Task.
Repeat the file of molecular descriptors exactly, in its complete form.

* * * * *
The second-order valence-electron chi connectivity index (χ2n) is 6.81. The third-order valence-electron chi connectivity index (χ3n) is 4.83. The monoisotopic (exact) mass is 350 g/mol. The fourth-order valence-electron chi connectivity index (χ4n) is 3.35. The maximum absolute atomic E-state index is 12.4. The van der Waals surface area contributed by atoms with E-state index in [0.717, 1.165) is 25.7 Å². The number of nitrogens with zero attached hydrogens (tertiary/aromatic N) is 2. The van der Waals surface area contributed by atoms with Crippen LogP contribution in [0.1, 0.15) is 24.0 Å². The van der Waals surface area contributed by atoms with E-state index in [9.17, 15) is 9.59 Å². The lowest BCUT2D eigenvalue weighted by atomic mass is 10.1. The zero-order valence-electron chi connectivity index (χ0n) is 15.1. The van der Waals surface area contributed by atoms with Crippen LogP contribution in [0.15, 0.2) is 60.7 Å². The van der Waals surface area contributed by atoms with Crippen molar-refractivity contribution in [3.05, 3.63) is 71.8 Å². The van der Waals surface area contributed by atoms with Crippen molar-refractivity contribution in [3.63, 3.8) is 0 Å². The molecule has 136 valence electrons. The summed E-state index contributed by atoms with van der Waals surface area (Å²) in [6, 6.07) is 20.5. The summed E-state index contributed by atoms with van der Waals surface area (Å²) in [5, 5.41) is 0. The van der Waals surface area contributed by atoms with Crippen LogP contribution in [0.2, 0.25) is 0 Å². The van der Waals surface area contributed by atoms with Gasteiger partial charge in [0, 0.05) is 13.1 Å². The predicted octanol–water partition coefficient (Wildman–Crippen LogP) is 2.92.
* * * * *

The second-order valence-electron chi connectivity index (χ2n) is 6.81. The third-order valence-electron chi connectivity index (χ3n) is 4.83. The monoisotopic (exact) mass is 350 g/mol. The fourth-order valence-electron chi connectivity index (χ4n) is 3.35. The maximum absolute atomic E-state index is 12.4. The van der Waals surface area contributed by atoms with E-state index in [0.717, 1.165) is 25.7 Å². The number of nitrogens with zero attached hydrogens (tertiary/aromatic N) is 2. The van der Waals surface area contributed by atoms with Crippen LogP contribution in [0.1, 0.15) is 24.0 Å². The van der Waals surface area contributed by atoms with E-state index in [9.17, 15) is 9.59 Å². The lowest BCUT2D eigenvalue weighted by atomic mass is 10.1. The zero-order valence-electron chi connectivity index (χ0n) is 15.1. The van der Waals surface area contributed by atoms with Crippen LogP contribution in [0.15, 0.2) is 60.7 Å². The van der Waals surface area contributed by atoms with Crippen molar-refractivity contribution in [3.05, 3.63) is 71.8 Å². The van der Waals surface area contributed by atoms with Crippen molar-refractivity contribution in [3.63, 3.8) is 0 Å². The molecule has 136 valence electrons. The summed E-state index contributed by atoms with van der Waals surface area (Å²) in [6, 6.07) is 20.5. The summed E-state index contributed by atoms with van der Waals surface area (Å²) in [5, 5.41) is 0. The van der Waals surface area contributed by atoms with Crippen LogP contribution in [0.2, 0.25) is 0 Å². The van der Waals surface area contributed by atoms with Gasteiger partial charge in [0, 0.05) is 13.1 Å². The predicted octanol–water partition coefficient (Wildman–Crippen LogP) is 2.92.